ICP-MS - Comparison of Techniques: Quadrupole
A commercially available quadrupole ICP-MS is typically able to work at an effective mass resolution of 3-400. This is enough to result in a peak width of a little under 1 mass unit. The quadrupole mass analyzer therefore is able to differentiate easily between the different isotopes of a single element or between one element and another of differing mass.
Advantages of Quadrupole ICP-MS include:
- Speed: The quadrupole mass analyzer is able to scan the mass spectrum from 3-250 very quickly. A mass spectrum of usable data can be acquired in just a few seconds depending on exact instrument settings.
- Mass Stability: As there are no magnetic fields in the quadrupole ICP-MS, it is able to move from mass to mass with a superb degree of precision. This enables the analysis technique known as "peak hopping" in which only a single point of data is acquired at the very top of the peak at each element during an analysis.
- Sensitivity: Modern quadrupoles such as the PlasmaQuad III at MURR are easily able to detect trace levels of many elements at levels well below a ppb (ng/g).
- Reliability: Quadrupole ICP-MS systems are rapidly becoming the workhorse of many analytical laboratories throughout the world. They reliably turn out accurate data day in and day out. Many are even left to run overnight unattended.
- Cold Plasma Capability: Cold or cool plasma is a technique whereby the temperature of the plasma is reduced by lowering the RF power. This partially prevents the formation of Ar-based molecular interferences by reducing the number of Ar+ ions in the plasma. While a little awkward to use, this technique allows for the analysis of elements with large molecular interferences such as potassium and iron.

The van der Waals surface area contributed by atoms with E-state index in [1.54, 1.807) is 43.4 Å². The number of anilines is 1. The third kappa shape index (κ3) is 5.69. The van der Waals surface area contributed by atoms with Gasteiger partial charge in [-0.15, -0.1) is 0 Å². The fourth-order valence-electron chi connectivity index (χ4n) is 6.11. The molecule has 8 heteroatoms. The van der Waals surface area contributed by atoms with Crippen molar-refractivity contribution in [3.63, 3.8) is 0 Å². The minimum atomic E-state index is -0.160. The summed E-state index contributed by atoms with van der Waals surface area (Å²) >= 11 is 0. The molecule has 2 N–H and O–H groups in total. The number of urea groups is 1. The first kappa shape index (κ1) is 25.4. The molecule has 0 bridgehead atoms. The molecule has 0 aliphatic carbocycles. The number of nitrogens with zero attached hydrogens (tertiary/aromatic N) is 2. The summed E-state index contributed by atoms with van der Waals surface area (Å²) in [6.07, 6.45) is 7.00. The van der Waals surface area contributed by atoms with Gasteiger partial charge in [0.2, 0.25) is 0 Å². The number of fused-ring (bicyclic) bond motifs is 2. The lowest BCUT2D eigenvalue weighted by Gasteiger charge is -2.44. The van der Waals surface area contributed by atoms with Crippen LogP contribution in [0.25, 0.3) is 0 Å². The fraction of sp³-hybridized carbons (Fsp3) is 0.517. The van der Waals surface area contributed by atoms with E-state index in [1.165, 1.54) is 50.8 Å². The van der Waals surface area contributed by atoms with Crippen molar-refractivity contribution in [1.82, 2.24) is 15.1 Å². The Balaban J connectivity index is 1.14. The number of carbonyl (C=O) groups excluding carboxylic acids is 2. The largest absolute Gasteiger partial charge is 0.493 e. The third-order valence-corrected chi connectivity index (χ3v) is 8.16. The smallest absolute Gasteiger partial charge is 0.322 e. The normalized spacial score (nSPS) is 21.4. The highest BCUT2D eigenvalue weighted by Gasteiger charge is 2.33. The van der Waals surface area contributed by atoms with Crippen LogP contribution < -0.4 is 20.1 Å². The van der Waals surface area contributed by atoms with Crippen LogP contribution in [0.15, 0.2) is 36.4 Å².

Disadvantages of Quadrupole ICP-MS include:
- Inability to resolve target isotope easily from molecular interferences: Commercially available quadrupole ICP-MS systems are able to resolve a mass spectrum only to unit resolution. This means that while the mass analyzer can easily tell the difference between 56Fe and 57Fe, they cannot resolve 56Fe (mass 55.9349) from the 40Ar16O molecular species (mass 55.9573), which is very easily formed in an Argon plasma. To accurately determine the concentration of some difficult elements, it is necessary to compromise sensitivity with the use of techniques such as "cold plasma."
- High Background Noise: The ion optics of quadrupole mass analyzers make them susceptible to background noise on the detector, particularly when coupled to an ICP source. A few stray high-energy photons from the plasma source always seem to make it through to the detector, sending false pulses into the counting electronics. Because the ultimate limit of detection (LOD) of any system is directly proportional to variations in the background noise, higher noise levels obviously will result in compromised LODs.